As for calling today’s MI prayer meetings “villages,” we again take our cue from our patron. “It seems to me that all the Cities of the Immaculata will constitute one whole, intimately united, one world army, continually fighting [evil] without ceasing until the end of the world.” The cities of which Maximilian speaks are consecrated centers of conversion and evangelization: Niepokalanow in Poland, Marytown in the U.S., and other canonically-approved MI centers worldwide.

MI prayer meetings are smaller versions of these cities, thus “villages” of the Immaculata. They have the same supernatural purpose as the larger units. Said Maximilian, “Common to all groups will be the drive to reach the goal, the salvation of every possible soul and the highest possible degree of holiness for everyone.”

Of course, Maximilian never ceased to remind us that all MI evangelical activity is directly empowered by the Immaculate Virgin Mary. We are simply her willing instruments through total consecration.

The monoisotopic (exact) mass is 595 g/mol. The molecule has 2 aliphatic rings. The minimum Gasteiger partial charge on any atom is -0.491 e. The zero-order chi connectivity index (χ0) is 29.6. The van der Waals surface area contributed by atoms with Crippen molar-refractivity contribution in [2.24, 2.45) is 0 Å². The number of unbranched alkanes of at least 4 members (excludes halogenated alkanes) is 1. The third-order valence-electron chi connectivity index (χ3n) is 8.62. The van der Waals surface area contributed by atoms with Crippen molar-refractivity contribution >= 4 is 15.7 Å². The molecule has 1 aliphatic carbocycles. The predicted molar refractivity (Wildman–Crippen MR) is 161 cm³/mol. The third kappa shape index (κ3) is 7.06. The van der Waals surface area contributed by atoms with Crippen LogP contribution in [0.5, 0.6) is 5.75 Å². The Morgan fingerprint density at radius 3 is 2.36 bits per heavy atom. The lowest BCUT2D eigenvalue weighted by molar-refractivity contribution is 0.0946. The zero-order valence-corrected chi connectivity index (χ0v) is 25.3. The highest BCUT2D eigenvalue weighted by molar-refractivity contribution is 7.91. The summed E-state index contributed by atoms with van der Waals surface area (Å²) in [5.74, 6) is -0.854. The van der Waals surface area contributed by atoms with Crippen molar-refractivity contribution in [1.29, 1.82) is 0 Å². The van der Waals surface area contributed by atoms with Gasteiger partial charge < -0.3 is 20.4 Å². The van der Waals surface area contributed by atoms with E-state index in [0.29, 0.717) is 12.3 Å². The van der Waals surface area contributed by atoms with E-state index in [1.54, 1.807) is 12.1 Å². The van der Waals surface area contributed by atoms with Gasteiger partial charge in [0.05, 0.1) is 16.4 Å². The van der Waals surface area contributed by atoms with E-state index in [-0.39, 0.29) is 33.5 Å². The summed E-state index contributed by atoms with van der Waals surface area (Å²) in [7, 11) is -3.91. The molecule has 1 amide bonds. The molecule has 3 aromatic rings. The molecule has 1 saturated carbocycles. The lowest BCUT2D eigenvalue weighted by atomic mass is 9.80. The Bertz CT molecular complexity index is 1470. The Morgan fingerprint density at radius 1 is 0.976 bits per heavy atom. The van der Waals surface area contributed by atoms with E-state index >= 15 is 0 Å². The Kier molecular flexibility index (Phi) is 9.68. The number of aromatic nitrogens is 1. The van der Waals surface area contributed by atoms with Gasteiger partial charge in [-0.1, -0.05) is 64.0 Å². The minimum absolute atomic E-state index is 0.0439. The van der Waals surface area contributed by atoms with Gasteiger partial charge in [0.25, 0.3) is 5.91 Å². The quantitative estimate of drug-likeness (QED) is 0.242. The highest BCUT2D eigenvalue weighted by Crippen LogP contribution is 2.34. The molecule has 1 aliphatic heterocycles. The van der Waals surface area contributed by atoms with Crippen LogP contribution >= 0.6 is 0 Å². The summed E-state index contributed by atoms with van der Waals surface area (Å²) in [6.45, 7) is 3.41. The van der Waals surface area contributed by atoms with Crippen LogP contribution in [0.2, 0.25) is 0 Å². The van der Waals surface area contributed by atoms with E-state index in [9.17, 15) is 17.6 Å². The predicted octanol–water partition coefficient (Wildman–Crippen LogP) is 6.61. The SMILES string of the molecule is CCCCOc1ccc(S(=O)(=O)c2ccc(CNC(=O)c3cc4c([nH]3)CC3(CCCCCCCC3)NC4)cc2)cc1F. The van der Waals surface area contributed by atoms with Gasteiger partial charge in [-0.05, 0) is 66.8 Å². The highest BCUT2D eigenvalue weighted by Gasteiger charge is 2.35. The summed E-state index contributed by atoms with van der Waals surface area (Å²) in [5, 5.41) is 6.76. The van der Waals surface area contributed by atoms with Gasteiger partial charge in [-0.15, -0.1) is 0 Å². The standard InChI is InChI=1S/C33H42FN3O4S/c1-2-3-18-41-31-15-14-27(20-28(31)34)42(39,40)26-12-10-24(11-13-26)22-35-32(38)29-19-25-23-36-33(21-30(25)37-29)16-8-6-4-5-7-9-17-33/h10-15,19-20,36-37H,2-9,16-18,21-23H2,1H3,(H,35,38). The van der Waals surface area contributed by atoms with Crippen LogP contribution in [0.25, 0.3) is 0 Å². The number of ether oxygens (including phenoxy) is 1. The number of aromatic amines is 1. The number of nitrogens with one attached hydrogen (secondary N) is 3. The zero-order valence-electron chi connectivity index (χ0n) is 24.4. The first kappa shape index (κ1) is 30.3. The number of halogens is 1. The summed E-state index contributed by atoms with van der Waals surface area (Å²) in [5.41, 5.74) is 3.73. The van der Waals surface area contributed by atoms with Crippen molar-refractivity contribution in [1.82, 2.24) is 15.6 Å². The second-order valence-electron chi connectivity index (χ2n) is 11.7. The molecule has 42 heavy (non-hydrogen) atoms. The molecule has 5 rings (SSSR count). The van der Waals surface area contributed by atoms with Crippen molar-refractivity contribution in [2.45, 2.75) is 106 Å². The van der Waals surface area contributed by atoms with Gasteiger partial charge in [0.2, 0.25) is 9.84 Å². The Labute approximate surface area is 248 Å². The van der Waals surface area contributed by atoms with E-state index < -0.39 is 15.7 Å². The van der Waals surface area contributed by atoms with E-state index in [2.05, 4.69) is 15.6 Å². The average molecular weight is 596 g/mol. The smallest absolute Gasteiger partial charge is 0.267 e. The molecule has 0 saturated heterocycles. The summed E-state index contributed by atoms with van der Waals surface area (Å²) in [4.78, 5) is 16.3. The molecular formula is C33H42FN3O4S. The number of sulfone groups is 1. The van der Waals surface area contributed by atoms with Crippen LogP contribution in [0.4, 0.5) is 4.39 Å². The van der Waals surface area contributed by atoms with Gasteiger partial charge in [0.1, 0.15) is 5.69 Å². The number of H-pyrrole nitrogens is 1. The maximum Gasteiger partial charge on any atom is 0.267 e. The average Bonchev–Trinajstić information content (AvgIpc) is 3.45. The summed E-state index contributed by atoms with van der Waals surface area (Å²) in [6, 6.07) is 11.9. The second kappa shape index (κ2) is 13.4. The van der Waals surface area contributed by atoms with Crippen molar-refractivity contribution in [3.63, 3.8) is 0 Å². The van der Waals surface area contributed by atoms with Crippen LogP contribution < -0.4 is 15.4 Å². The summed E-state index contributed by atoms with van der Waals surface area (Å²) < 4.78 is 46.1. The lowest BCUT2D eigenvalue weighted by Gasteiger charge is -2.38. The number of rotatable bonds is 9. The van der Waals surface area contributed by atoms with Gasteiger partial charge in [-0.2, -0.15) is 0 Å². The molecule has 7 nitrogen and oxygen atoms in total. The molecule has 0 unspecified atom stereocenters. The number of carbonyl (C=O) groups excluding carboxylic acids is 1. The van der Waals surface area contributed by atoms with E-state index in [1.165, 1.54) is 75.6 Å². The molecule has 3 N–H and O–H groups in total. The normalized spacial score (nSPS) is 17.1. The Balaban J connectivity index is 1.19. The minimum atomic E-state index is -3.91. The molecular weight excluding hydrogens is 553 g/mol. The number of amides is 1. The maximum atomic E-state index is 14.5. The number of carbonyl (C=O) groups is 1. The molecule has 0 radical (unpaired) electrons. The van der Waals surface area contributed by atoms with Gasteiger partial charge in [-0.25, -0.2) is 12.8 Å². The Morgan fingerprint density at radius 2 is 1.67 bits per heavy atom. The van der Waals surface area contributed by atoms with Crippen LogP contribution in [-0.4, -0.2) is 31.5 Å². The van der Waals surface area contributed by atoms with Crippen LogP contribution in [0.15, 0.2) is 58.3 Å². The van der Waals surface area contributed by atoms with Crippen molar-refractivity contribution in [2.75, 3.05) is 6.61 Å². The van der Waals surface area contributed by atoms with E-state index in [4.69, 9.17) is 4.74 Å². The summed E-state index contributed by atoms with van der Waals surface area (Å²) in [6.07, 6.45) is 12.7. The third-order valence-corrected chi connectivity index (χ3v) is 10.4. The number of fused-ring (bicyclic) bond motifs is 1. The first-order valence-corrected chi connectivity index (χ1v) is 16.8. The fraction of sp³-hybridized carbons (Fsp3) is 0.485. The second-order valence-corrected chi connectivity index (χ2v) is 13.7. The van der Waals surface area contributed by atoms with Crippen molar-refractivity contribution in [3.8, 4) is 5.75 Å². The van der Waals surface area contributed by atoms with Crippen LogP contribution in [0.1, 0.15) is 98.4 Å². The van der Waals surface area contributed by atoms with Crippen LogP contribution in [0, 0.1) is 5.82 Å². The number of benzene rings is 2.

Keeping to the Matter at Hand

The following is a Village of the Immaculata prayer format recommended by the MI National  Center. Experience has proven that small prayer meetings are most effective when held to around 1.5 hours or less. A flexible yet firm format, as the one shown, helps to ensure this. For instance, it keeps group members, however well meaning, from wandering into off-topic discussion. It also prevents the gradual accretion of time-consuming, sometimes inorganic, prayers and devotions. The “village moderator,” of course, is ultimately responsible for keeping the meeting flowing smoothly.

Notice there is an optional time of apostolic discussion. Here the group may touch base on group initiatives, if any. But we suggest that socializing be reserved for before or after the meeting; prayer is the thing in between.


Village of the Immaculata

MI Prayer Meeting Format

Part one

• Invocation of the Holy Spirit

• MI Prayer of Total Consecration


Part two

• Recitation of five decades of the Holy Rosary


Part three

• Reading of one or more passages from Kolbe’s writings

• Individual reflection on the readings


Part four

• Intercessory Prayer (or other prayer forms)

• MI apostolic discussion (optional)


Part five—Closing

• Miraculous Medal Prayer


If time or interest permits, consider the following: Opening/closing hymns • Silent prayer • Vocal/charismatic/healing prayer.


1. Prayer to the Holy Spirit & Consecration prayer